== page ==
The Australian Psychological Society (APS) fully supports marriage equality, but believes the process for achieving equality should not be by means of a popular vote.
APS President, Mr Anthony Cichello, says there is evidence that a plebiscite is likely to present significant risks to the psychological health and wellbeing of lesbian, gay, bisexual, transgender and intersex (LGBTI) people as they contend with the stress of a public campaign.
Evidence from a suite of studies shows that in the process of putting marriage equality to a public vote, gender and sexual minorities suffer significantly higher levels of negative emotions than positive emotions, experience significant distress over the negative rhetoric, display increases in psychiatric illness and feel negative, depressed, lonely, disenfranchised and powerless.
Children and other family members of LGBTI couples are also affected by public displays of discrimination against same-sex marriage and homophobia more generally.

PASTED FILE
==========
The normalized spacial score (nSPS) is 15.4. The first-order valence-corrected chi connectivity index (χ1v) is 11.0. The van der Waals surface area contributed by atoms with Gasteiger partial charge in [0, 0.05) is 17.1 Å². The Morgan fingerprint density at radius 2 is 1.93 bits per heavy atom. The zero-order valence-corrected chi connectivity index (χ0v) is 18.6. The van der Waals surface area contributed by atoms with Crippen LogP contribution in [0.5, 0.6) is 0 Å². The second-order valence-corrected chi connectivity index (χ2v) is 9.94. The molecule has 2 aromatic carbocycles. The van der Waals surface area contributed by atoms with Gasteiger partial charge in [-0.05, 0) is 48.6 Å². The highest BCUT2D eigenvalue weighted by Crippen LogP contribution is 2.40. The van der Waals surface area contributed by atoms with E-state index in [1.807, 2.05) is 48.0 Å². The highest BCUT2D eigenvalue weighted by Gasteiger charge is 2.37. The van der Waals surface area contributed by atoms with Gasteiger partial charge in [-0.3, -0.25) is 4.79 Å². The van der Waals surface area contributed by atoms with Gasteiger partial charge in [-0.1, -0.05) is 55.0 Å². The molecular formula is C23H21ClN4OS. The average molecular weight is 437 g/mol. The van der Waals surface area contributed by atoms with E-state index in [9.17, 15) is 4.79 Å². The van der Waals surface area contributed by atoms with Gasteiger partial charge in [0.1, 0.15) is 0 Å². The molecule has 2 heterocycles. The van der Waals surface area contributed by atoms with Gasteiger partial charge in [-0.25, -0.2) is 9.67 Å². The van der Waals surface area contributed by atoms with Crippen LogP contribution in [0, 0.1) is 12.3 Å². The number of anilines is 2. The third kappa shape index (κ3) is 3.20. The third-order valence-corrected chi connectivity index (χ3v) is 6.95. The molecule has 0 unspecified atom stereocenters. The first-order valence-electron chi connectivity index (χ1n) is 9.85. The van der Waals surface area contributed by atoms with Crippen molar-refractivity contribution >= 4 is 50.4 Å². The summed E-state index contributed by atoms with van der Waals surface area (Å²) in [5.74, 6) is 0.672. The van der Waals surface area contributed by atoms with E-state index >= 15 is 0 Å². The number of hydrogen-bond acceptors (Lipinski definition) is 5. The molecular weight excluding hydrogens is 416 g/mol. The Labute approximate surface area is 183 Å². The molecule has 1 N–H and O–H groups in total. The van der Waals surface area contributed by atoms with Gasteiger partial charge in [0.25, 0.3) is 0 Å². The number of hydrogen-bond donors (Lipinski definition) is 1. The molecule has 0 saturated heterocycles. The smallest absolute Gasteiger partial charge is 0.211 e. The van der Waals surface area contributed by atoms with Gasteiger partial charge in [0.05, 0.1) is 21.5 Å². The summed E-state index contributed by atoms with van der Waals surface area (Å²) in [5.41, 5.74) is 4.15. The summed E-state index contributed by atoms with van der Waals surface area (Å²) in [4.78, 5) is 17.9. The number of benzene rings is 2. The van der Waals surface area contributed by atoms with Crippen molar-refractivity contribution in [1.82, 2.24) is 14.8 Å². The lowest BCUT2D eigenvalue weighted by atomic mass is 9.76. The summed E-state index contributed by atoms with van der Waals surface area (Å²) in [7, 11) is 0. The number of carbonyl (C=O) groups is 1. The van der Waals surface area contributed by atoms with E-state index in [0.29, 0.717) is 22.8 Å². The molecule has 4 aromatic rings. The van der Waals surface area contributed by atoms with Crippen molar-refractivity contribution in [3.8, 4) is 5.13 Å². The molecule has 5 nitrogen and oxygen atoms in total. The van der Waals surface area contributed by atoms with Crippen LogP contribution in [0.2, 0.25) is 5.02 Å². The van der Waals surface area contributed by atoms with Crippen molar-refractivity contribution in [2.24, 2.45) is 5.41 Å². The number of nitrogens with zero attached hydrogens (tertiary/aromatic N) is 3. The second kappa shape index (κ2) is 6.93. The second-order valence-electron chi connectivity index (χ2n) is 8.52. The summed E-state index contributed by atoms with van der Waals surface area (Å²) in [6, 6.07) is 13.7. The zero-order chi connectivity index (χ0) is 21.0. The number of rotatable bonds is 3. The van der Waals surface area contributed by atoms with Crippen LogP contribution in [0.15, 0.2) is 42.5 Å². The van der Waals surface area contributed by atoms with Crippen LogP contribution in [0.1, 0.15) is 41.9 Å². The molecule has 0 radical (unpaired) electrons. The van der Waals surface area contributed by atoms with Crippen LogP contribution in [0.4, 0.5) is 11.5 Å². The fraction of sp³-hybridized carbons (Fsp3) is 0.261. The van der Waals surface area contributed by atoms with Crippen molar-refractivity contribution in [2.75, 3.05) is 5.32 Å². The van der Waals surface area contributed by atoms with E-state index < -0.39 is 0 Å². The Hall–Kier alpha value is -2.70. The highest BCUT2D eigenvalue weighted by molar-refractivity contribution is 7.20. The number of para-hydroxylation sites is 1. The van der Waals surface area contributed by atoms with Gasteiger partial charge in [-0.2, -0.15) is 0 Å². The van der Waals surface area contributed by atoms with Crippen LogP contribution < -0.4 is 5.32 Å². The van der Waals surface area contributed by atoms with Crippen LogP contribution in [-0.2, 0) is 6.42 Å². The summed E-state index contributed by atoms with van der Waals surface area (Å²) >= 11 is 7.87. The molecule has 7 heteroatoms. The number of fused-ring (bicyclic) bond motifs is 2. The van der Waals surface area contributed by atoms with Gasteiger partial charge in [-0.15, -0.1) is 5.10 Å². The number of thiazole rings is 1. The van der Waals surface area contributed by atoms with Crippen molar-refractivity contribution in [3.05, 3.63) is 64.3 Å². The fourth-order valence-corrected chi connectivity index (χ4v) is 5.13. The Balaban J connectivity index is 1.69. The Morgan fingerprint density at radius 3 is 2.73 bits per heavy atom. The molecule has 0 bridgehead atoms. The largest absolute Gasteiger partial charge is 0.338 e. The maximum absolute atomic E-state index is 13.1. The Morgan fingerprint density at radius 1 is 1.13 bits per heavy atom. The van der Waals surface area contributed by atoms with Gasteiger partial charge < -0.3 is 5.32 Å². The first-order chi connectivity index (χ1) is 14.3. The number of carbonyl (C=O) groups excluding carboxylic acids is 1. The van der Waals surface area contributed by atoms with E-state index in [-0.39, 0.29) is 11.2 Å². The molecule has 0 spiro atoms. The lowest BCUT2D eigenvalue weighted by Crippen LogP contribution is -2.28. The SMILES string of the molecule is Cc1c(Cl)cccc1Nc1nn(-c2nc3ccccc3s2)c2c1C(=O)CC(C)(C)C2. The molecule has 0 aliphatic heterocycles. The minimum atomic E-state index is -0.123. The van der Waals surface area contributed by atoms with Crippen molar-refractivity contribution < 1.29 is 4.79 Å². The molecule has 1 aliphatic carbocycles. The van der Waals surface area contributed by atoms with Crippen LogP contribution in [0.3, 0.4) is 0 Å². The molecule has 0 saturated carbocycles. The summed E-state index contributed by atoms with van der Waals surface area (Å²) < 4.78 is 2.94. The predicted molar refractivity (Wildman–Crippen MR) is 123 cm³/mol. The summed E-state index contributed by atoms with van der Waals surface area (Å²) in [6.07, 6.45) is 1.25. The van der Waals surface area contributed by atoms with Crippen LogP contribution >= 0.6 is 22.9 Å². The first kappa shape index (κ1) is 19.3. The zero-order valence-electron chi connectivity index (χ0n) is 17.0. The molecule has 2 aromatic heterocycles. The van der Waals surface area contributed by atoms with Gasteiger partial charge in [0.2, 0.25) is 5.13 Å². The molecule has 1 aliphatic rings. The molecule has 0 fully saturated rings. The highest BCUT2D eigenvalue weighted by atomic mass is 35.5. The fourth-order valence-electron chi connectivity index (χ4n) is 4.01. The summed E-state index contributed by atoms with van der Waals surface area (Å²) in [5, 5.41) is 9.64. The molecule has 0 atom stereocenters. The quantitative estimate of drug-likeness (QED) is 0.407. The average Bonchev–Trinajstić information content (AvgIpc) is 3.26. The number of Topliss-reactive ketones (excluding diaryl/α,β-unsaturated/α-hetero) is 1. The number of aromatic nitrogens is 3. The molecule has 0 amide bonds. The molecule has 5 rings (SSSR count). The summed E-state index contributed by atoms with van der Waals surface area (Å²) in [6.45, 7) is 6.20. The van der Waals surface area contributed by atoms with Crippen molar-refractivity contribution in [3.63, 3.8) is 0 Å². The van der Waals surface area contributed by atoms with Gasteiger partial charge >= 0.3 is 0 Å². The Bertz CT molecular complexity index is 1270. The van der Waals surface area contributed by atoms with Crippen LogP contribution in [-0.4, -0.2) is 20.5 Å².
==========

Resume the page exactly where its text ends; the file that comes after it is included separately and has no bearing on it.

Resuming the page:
The APS also says marriage equality is a human rights and equal opportunity issue and therefore should be a matter for Australian law and our parliamentary system - not a popular vote.
It says denying people the right to marry based on their gender or sexuality is discriminatory, and places them unfairly as second class citizens.
Mr Cichello says psychologists are committed via their code of ethics to the principle that all Australians should be supported to achieve positive mental health and full social inclusion.
“The APS supports full marriage equality for all people, regardless of their sexual orientation or gender identity, on human rights, health and wellbeing grounds – but not by means of a popular vote,” says Mr Cichello.
Read more on the APS’ positions on lesbian, gay, bisexual, transgender and intersex issues
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Notes to editors:
The APS is the largest professional organisation for psychologists in Australia, representing more than 22,000 members. The APS is committed to advancing psychology as a discipline and profession. It spreads the message that psychologists make a difference to people’s lives, through improving psychological knowledge and community wellbeing.